“I think he’s the only one that can tell us if he can play or not play, and I don’t think we have put him under time frame. I mean we still have time on that, and we have some options. We have some options. But I think at the appropriate time when Kevin is ready we’ll have that discussion.”
There’s no doubt that the Wolves have become one of the most talked-about teams in the league because of players such as Karl-Anthony Towns, Andrew Wiggins and Zach LaVine. Taylor said that excitement mixed with some moves this offseason should bode well for ticket sales.
“Yes, the season-ticket thing, I think because of bringing in Thibs as a coach and then everybody seeing the improvement we made last year has sparked renewed interest,” he said. “We look forward to a good season sale on tickets this year.”
Taylor has also been able to attract investors, bringing in Linzhang (John) Jiang and Meyer Orbach as minority owners, and while he said he isn’t planning to sell a large stake in the team at this point, that doesn’t mean he won’t listen to interest.
“We don’t have any plans on doing that today, but I wouldn’t want to say yes or no to that because I think if the right person came along and they had the right opportunity and they wanted to come in — like these fellows did on a limited base, and I still run the team and just have them help me — I might do that,” Taylor said.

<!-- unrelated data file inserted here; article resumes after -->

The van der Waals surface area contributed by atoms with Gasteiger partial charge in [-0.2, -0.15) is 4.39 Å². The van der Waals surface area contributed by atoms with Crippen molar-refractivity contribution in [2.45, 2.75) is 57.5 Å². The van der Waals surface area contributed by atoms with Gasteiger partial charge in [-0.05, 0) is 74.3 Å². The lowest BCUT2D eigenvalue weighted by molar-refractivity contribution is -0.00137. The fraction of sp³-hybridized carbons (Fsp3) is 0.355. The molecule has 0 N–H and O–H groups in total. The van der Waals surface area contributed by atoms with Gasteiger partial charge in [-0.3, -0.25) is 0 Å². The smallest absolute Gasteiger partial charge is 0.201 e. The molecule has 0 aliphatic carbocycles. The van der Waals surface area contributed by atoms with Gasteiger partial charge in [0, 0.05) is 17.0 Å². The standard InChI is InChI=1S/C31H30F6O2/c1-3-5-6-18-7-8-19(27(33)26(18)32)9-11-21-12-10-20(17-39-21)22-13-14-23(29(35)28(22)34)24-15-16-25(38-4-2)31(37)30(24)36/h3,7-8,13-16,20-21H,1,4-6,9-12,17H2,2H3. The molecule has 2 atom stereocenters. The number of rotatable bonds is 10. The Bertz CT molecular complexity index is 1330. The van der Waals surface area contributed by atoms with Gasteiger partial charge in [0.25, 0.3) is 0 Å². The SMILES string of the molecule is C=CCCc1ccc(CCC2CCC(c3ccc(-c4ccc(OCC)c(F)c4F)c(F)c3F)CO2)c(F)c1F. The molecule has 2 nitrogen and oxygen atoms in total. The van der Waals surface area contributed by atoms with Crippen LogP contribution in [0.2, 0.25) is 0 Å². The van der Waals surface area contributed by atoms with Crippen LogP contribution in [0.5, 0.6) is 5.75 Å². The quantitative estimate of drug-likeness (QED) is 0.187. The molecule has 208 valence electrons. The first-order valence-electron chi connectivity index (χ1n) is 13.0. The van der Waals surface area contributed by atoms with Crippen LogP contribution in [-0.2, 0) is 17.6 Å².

• Tom Brokaw, the famous broadcast journalist and South Dakota native, and I have been friends for years. In 2010, the South Dakota football team upset the Gophers 41-38 in one of the biggest upsets in program history. Shortly after that, Brokaw, speaking at the Twin Cities Dunkers, had a gift for me: a tie with South Dakota colors, one I will prize forever. Look for Brokaw to be a big part of NBC’s Olympic coverage in Rio.
• The Gophers, who used to sell out men’s hockey games on a regular basis, now are offering ticket packages that feature four games for just $120 total. You pick two conference games from Wisconsin, Ohio State, Michigan, Penn State and Michigan State; one nonconference game from North Dakota, St. Cloud State and Minnesota State Mankato; and you get one ticket to the Mariucci Classic. Now look for the Gophers to present a package for basketball that is more affordable than the football and hockey packages have been recently.
• One of the honors that Ethan Casson, the new Timberwolves CEO, received while serving as San Francisco 49ers chief operating officer was being recognized as a member of the SportsBusiness Journal’s “40 under 40” class of 2014, a group that showcases the best young executives in sports.
• While outfielder Oswaldo Arcia has complained about how he was used by the Twins, he hit only marginally better with Tampa Bay. Arcia had a stellar first six games with the Rays, hitting .450 with two doubles, a home run and four RBI. But in his final seven games before the All-Star break, he went 0-for-20 with 10 strikeouts.
• It has to be a thrill for Gophers men’s track and field and cross-country coordinator Steve Plasencia to have two former runners reach the Olympics in Hassan Mead and Ben Blankenship. Plasencia said recently: “To have Hassan and Ben both qualify for the Olympics is really something special. …They were great competitors when they were with us, and they just keep getting better and better.”
Sid Hartman can be heard weekdays on WCCO AM-830 at 7:40 and 8:40 a.m. and Sundays at 9:30 a.m. E-mail: firstname.lastname@example.org